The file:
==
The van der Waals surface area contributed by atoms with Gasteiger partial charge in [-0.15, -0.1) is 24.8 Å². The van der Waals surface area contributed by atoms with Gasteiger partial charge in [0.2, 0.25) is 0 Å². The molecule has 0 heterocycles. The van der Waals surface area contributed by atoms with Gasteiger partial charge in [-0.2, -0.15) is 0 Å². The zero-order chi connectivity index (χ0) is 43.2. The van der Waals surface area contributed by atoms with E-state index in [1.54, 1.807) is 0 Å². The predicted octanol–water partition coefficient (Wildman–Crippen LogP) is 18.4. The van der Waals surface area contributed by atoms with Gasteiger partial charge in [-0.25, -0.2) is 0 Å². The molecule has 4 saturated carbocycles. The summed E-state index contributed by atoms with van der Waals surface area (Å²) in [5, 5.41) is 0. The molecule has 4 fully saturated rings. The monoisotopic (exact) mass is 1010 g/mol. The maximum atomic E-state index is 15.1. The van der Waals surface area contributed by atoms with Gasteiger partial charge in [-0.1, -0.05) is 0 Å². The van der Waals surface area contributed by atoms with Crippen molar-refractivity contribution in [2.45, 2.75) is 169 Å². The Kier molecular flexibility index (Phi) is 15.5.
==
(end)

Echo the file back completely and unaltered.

The van der Waals surface area contributed by atoms with Gasteiger partial charge in [-0.15, -0.1) is 24.8 Å². The van der Waals surface area contributed by atoms with Gasteiger partial charge in [0.2, 0.25) is 0 Å². The molecule has 0 heterocycles. The van der Waals surface area contributed by atoms with Gasteiger partial charge in [-0.2, -0.15) is 0 Å². The zero-order chi connectivity index (χ0) is 43.2. The van der Waals surface area contributed by atoms with E-state index in [1.54, 1.807) is 0 Å². The predicted octanol–water partition coefficient (Wildman–Crippen LogP) is 18.4. The van der Waals surface area contributed by atoms with Gasteiger partial charge in [-0.25, -0.2) is 0 Å². The molecule has 4 saturated carbocycles. The summed E-state index contributed by atoms with van der Waals surface area (Å²) in [5, 5.41) is 0. The molecule has 4 fully saturated rings. The monoisotopic (exact) mass is 1010 g/mol. The maximum atomic E-state index is 15.1. The van der Waals surface area contributed by atoms with Gasteiger partial charge in [-0.1, -0.05) is 0 Å². The van der Waals surface area contributed by atoms with Crippen molar-refractivity contribution in [2.45, 2.75) is 169 Å². The Kier molecular flexibility index (Phi) is 15.5.